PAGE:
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Federal government upholds marijuana classification: What does it mean for Kansas?

by | Aug 24, 2016 | Drug Crimes |

Despite the decriminalization of marijuana for medicinal purposes in 25 states and the District of Columbia, the Drug Enforcement Administration (DEA) recently announced it will maintain cannabis classification as a Schedule I drug. Under federal law, marijuana is categorized with controlled substances such as cocaine and heroin, meaning the federal government views cannabis as “highly addictive and of no medical value.”

Prosecution increases at the state level

As the movement to legalize cannabis continues to grow, with five states considering full legalization on November’s ballot, this ruling couldn’t have come at a more pivotal time. Despite legalization on a state level, states that allow marijuana for medical or recreational use remain in defiance of federal law. Although federal law takes precedence over state law, the DEA has loosened their grip on prosecuting in states that have opted to legalize marijuana, deferring to prosecution on a state level.

Travelers at risk for marijuana charges

Until legalization expands to all 50 states, those who use marijuana are at risk of criminal charges, particularly when traveling from a state that has decriminalized to one that has not. If you are found with marijuana in Kansas or another state that has not decriminalized, you are subject to prosecution under state guidelines. And it’s important to know that a vast majority of those states, particularly in the areas bordering Colorado, have experienced an increase in marijuana charges.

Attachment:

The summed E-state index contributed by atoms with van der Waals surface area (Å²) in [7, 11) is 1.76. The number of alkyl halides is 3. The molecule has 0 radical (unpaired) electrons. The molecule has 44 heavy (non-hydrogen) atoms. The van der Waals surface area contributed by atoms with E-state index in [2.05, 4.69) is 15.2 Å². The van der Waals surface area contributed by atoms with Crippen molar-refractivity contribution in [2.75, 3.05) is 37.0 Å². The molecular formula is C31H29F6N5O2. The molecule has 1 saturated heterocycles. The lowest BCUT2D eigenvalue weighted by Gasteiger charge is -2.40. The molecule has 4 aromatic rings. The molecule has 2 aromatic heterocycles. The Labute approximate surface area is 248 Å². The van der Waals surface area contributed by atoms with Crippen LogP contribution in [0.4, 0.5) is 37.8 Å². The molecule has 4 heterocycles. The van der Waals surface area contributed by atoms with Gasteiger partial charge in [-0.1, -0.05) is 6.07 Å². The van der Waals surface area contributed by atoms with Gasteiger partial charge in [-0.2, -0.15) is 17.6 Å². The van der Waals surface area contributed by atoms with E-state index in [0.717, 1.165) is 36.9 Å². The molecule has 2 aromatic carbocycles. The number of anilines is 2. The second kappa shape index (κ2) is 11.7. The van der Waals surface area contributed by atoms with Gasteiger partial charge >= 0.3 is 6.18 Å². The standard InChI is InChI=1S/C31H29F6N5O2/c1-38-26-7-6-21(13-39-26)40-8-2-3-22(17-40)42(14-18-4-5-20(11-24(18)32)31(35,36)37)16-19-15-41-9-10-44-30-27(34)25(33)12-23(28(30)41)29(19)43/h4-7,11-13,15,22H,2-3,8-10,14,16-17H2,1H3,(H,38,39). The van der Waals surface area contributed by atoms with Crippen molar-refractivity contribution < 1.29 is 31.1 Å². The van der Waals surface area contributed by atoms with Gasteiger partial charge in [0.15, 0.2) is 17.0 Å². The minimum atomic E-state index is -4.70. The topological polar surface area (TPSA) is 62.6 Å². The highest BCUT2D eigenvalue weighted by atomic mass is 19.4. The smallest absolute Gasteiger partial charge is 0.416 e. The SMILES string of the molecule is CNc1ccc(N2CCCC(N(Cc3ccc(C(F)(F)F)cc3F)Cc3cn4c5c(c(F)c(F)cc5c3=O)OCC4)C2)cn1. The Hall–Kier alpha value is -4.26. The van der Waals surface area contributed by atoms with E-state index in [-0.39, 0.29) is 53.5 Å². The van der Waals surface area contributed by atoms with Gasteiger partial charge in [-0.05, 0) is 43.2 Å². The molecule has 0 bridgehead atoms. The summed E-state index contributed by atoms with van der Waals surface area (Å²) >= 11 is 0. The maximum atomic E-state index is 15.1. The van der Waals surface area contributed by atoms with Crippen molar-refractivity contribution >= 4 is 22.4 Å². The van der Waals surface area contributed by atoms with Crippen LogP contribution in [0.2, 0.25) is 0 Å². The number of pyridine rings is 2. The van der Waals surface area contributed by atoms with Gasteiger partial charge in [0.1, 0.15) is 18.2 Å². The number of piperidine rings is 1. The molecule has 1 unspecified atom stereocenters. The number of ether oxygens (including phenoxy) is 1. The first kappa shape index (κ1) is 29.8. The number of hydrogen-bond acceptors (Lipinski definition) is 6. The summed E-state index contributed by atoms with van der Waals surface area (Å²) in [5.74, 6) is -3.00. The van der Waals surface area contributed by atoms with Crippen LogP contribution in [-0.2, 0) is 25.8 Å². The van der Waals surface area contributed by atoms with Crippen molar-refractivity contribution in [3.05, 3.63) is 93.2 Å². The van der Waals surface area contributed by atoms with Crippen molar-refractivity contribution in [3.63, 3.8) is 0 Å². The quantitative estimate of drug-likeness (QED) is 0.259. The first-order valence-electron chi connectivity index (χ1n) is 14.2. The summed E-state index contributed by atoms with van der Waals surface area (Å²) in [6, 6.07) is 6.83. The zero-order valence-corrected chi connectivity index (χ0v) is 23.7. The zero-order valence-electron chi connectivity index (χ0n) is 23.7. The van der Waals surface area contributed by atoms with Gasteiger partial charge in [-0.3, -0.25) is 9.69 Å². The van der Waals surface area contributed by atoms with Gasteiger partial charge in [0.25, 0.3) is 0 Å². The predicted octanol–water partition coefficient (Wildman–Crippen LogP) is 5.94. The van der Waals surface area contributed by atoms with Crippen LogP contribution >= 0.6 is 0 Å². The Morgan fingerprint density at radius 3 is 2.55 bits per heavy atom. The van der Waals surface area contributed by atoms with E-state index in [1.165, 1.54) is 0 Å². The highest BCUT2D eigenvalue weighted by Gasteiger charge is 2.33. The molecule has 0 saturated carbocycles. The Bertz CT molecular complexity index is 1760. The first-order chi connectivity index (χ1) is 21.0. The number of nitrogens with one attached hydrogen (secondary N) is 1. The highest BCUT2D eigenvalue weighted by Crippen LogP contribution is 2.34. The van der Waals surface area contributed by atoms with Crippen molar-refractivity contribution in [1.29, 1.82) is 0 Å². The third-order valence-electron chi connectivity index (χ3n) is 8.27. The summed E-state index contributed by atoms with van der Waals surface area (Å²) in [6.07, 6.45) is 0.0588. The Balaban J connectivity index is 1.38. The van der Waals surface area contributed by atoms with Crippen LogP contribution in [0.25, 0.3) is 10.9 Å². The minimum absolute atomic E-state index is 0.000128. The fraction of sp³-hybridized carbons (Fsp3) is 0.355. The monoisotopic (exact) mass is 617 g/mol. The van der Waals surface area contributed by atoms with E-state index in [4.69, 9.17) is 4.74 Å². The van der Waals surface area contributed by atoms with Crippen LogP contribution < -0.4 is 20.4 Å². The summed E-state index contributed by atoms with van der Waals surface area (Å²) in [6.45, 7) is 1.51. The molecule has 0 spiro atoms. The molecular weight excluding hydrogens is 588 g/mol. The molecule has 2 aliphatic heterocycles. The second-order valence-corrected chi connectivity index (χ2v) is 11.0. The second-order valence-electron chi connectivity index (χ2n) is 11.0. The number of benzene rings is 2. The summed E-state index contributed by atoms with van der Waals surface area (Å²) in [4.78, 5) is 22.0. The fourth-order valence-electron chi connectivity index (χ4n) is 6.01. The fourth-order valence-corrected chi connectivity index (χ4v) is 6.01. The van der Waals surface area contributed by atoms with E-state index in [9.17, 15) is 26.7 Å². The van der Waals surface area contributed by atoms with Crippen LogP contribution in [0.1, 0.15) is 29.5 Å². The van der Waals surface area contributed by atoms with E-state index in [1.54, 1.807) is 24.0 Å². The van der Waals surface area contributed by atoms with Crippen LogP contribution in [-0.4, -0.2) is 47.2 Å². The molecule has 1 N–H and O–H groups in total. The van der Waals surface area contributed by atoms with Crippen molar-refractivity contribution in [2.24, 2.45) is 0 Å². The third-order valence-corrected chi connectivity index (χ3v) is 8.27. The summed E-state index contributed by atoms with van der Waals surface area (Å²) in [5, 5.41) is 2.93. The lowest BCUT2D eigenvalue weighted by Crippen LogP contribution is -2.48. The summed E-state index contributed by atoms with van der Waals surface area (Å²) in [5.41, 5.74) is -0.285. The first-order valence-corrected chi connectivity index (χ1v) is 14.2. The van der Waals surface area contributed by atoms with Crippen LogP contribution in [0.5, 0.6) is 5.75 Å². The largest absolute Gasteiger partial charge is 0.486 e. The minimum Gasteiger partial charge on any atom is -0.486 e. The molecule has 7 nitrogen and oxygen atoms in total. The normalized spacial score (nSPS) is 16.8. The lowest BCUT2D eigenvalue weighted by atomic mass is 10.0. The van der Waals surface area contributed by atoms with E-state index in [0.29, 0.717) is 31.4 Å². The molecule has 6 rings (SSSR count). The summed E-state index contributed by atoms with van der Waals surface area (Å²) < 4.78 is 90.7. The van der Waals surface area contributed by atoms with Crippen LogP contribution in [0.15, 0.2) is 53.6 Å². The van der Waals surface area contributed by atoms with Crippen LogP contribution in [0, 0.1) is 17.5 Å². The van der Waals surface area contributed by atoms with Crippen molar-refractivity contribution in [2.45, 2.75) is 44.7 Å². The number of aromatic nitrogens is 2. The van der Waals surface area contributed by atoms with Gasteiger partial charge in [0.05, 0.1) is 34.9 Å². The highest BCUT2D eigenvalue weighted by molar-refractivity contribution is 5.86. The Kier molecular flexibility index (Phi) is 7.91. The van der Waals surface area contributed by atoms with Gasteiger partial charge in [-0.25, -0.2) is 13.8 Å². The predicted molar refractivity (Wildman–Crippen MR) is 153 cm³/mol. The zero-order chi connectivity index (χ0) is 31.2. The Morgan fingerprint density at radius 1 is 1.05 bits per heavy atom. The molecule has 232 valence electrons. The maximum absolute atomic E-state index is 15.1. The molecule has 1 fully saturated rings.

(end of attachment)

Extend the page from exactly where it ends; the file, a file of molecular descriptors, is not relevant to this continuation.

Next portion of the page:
A closer look at Kansas

Garden City, Kansas, has reported a rise from 258 drug arrests in 2013 to just over 365 in 2015. The increase has been attributed to the opening of dispensaries across Colorado. Kansas state lawmakers indicate they are opposed to the legalization of marijuana and do not anticipate the Legislature favoring decriminalization in the near future. While marijuana laws in Kansas were reduced in July, charges still come with stiff penalties, including jail time.

Due to the varying laws from state to state, coupled with the fact that it is still illegal in federal court, individuals detained for marijuana possession are urged to seek legal representation immediately. As voters go to ballot to determine the fate of its legality, your attorney will have the most up-to-date information regarding penalties and any revisions in state and federal law.